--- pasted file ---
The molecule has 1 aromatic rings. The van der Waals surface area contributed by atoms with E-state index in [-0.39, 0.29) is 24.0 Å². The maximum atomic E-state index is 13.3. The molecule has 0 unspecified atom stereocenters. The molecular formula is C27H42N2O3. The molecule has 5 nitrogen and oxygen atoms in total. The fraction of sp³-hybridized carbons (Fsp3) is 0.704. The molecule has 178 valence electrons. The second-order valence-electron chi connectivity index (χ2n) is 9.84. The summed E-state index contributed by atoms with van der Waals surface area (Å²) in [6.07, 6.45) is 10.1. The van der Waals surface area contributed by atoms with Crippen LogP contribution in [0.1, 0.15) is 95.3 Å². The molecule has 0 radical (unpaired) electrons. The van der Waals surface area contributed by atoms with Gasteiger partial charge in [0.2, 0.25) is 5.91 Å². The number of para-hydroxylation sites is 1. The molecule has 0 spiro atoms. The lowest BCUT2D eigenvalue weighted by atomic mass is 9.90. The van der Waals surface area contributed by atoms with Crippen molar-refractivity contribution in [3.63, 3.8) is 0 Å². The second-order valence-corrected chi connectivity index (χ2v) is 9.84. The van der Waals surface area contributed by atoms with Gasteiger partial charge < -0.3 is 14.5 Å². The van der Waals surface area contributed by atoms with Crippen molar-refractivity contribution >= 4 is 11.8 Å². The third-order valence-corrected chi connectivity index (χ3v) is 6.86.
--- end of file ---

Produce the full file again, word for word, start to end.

The molecule has 1 aromatic rings. The van der Waals surface area contributed by atoms with E-state index in [-0.39, 0.29) is 24.0 Å². The maximum atomic E-state index is 13.3. The molecule has 0 unspecified atom stereocenters. The molecular formula is C27H42N2O3. The molecule has 5 nitrogen and oxygen atoms in total. The fraction of sp³-hybridized carbons (Fsp3) is 0.704. The molecule has 178 valence electrons. The second-order valence-electron chi connectivity index (χ2n) is 9.84. The summed E-state index contributed by atoms with van der Waals surface area (Å²) in [6.07, 6.45) is 10.1. The van der Waals surface area contributed by atoms with Crippen LogP contribution in [0.1, 0.15) is 95.3 Å². The molecule has 0 radical (unpaired) electrons. The van der Waals surface area contributed by atoms with Gasteiger partial charge in [0.2, 0.25) is 5.91 Å². The number of para-hydroxylation sites is 1. The molecule has 0 spiro atoms. The lowest BCUT2D eigenvalue weighted by atomic mass is 9.90. The van der Waals surface area contributed by atoms with Crippen molar-refractivity contribution in [3.63, 3.8) is 0 Å². The second-order valence-corrected chi connectivity index (χ2v) is 9.84. The van der Waals surface area contributed by atoms with Gasteiger partial charge < -0.3 is 14.5 Å². The van der Waals surface area contributed by atoms with Crippen molar-refractivity contribution >= 4 is 11.8 Å². The third-order valence-corrected chi connectivity index (χ3v) is 6.86.